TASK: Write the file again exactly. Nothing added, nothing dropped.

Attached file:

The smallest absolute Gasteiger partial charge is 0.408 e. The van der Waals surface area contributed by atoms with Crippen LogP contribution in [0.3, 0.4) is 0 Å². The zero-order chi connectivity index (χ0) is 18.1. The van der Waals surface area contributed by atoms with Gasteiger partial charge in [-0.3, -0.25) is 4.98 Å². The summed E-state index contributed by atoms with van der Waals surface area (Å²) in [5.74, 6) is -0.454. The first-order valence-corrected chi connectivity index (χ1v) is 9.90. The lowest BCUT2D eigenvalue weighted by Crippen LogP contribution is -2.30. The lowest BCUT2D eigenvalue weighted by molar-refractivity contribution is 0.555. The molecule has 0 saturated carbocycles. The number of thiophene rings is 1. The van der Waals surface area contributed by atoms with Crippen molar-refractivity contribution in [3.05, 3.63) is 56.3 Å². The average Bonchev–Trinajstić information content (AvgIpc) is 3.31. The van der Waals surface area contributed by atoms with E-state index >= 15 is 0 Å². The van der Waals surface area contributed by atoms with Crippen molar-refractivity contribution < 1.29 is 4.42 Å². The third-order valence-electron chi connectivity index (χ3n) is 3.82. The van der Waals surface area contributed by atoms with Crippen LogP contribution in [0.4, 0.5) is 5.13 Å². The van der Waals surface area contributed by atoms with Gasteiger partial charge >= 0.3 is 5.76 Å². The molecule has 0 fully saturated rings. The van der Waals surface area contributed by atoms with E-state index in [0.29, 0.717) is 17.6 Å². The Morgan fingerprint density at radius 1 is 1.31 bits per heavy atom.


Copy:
The smallest absolute Gasteiger partial charge is 0.408 e. The van der Waals surface area contributed by atoms with Crippen LogP contribution in [0.3, 0.4) is 0 Å². The zero-order chi connectivity index (χ0) is 18.1. The van der Waals surface area contributed by atoms with Gasteiger partial charge in [-0.3, -0.25) is 4.98 Å². The summed E-state index contributed by atoms with van der Waals surface area (Å²) in [5.74, 6) is -0.454. The first-order valence-corrected chi connectivity index (χ1v) is 9.90. The lowest BCUT2D eigenvalue weighted by Crippen LogP contribution is -2.30. The lowest BCUT2D eigenvalue weighted by molar-refractivity contribution is 0.555. The molecule has 0 saturated carbocycles. The number of thiophene rings is 1. The van der Waals surface area contributed by atoms with Crippen molar-refractivity contribution in [3.05, 3.63) is 56.3 Å². The average Bonchev–Trinajstić information content (AvgIpc) is 3.31. The van der Waals surface area contributed by atoms with E-state index >= 15 is 0 Å². The van der Waals surface area contributed by atoms with Crippen molar-refractivity contribution < 1.29 is 4.42 Å². The third-order valence-electron chi connectivity index (χ3n) is 3.82. The van der Waals surface area contributed by atoms with Crippen LogP contribution in [0.4, 0.5) is 5.13 Å². The van der Waals surface area contributed by atoms with Gasteiger partial charge >= 0.3 is 5.76 Å². The molecule has 0 fully saturated rings. The van der Waals surface area contributed by atoms with E-state index in [0.29, 0.717) is 17.6 Å². The Morgan fingerprint density at radius 1 is 1.31 bits per heavy atom.